Co-op has to let shoplifters go because police ignore 80% of cases

Co-op boss reveals stores hire ex-cops and veterans to patrol aisles as staff are attacked with weapons – but have to let shoplifters go because police are ignoring 80% of cases

Police and army veterans working undercover for Co-op are catching shoplifters only to have to let them go because police are ignoring 80 per cent of cases, a senior executive claimed today. 

The chain has witnessed a 41 per cent rise in incidents of shoplifting in the first eight months of the year compared to the last, MailOnline can exclusively reveal. 

Paul Gerrard, the chain’s campaigns and public affairs director, said the number of cases of violence being used against staff had also increased by 25 per cent. 

The chain has invested in undercover security guards who perform citizen’s arrests on thieves, but Mr Gerrard – who used to work in law enforcement – said that in the majority of cases they had to be let go because officers never turn up. 

‘These are highly trained expert guards – often ex-police and ex-forces – who work undercover in stores where there’s a particular problem,’ he told MailOnline. 

‘They will intervene and make a citizen’s arrest and detain the individual. But even in those cases when we’ve detained an offender and called for police assistance the police don’t attend in 80 per cent of cases.

Co-op has previously released footage of its staff grappling with shoplifters in stores

Team leader Charlene Corbin was bottled by a shoplifter at the Co-Op where she works

‘That’s despite us having the offender in our control in the store, with CCTV evidence.

‘We’ll keep them until we know if the police are going to turn up or not – that could be 15 minutes or an hour.

‘But if they’re not going to turn up they let them go.

‘In some ways it’s even worse than not intervening in the first place because they know that even if they’re caught they can still get out.’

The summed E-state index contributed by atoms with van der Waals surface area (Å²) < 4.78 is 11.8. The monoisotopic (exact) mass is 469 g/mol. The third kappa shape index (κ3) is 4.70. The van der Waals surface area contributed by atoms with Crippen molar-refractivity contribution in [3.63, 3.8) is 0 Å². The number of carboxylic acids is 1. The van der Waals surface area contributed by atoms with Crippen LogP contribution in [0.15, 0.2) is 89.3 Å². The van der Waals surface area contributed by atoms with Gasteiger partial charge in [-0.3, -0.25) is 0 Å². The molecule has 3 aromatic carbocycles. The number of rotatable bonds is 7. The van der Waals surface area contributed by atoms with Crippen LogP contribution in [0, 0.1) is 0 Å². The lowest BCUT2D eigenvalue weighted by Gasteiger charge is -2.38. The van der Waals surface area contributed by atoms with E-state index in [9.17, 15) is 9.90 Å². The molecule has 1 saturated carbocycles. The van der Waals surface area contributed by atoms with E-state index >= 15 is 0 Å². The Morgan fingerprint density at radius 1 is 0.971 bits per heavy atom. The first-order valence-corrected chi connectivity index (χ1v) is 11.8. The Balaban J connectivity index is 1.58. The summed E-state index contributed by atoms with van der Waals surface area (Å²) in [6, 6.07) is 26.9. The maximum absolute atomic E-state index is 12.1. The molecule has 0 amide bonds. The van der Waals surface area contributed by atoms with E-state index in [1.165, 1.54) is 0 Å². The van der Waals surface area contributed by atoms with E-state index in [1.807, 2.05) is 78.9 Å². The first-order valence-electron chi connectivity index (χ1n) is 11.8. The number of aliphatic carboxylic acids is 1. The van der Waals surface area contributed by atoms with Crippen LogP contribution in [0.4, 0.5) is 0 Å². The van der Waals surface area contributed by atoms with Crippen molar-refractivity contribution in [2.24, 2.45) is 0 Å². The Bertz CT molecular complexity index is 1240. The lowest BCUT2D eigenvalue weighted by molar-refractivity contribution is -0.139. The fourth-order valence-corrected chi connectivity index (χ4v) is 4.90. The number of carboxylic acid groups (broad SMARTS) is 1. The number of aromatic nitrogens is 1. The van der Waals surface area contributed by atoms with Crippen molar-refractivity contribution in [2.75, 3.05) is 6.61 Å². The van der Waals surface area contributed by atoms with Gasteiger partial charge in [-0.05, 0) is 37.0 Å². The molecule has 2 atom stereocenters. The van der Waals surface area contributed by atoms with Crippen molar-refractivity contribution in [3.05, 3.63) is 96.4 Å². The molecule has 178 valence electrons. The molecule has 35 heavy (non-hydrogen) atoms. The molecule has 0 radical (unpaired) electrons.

Mr Gerrard is the latest retail executive to warn of a dramatic increase in shoplifting across the UK high street, which John Lewis chair Sharon White recently described it as an ‘epidemic’. 

He continued: ‘We are running at about a thousand incidents of shoplifting a day across our two and a half thousand stores.

‘Four or five colleagues will be physically attacked every day. We’ve seen syringes, knives and we even saw a medieval mace a couple of years ago.

‘This isn’t just a bit of pushing and shoving – it’s serious violence leading to broken bones.

‘What’s behind the increase isn’t opportunism. The majority of the rise is down to gangs and individuals who are targeting our stores to steal large volumes of products.’

Pictured is the wound Ms Corbin sustained after being bottled by a thief at her store

Paul Gerrard, the chain's campaigns and public affairs director, said there has been a 41 per cent rise in incidents of shoplifting in the first eight months of the year

Reported retail thefts have now risen by 27 per cent year on year across ten of the UK’s largest cities – and were up by 68 per cent in some, according to the British Retail Consortium.